A trend of weak FAAC payouts

The total gross monthly payout by the Federation Account Allocation Committee (FAAC) to the three tiers of government amounted to N620bn (US$2.02bn) in March (from February revenue). It represents a decline of N40bn on the month. The official commentary noted a healthy increase in receipts from petroleum profit tax and a small rise in payments of companies’ income tax. At the same, revenue from VAT, oil royalties, and import and excise duty were all lower than the previous month. As a footnote, the commentary said that the balance in the excess crude account had again declined to US$183m.

  • The inescapable conclusion from the data is that, with the exception of peaks recorded in June and November, tax collection is pitifully low. Other than those who have their tax payments deducted at source, it is often a case of “can pay, won’t pay”.
  • In the short term, the response of the authorities should be to tighten enforcement, impose penalties and, as we have often argued, increase tax rates such as for VAT. A core element of enforcement is the pooling of information between ministries, departments and agencies.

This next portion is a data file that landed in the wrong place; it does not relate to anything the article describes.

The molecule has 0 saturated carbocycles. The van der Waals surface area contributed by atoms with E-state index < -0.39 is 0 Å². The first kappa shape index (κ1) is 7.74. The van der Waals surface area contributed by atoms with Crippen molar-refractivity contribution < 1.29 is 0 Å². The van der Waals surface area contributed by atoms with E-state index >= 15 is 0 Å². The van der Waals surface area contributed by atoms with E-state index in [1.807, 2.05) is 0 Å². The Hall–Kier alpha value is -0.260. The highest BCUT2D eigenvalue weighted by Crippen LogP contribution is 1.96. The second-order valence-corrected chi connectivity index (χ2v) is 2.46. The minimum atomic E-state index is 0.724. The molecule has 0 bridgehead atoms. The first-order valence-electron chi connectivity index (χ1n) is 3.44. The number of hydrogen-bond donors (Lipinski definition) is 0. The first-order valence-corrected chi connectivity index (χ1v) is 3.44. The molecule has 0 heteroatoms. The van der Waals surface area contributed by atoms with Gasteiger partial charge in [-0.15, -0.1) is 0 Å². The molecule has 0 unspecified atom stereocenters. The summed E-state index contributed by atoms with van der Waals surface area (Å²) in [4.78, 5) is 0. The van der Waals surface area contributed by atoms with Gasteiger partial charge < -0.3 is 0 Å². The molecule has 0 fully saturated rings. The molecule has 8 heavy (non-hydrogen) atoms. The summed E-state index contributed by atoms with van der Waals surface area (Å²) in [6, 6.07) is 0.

• Distributions on this scale highlight the fact that many state governments are not financially viable. In aggregate they received N221bn this time (including the 13% derivation for the lucky few), which matched their average monthly spending in 2017 solely on recurrent items (notably salaries).
  • Revenue allocations (gross) by the FAAC (N bn)

    Revenue allocations by the FAAC

    Sources: Office of the accountant-general of the federation (OAGF); local media; CBN; FBNQuest Capital Research
  • In our chart we have added federally collected PPT and royalty payments. These CBN data lag the FAAC payouts by three months. Some correlation is discernible although the exercise would be more instructive if the threadbare commentary after the committee meetings still divided the gross statutory allocation between mineral and non-mineral revenue. For some reason, this practice ceased in mid-2018.

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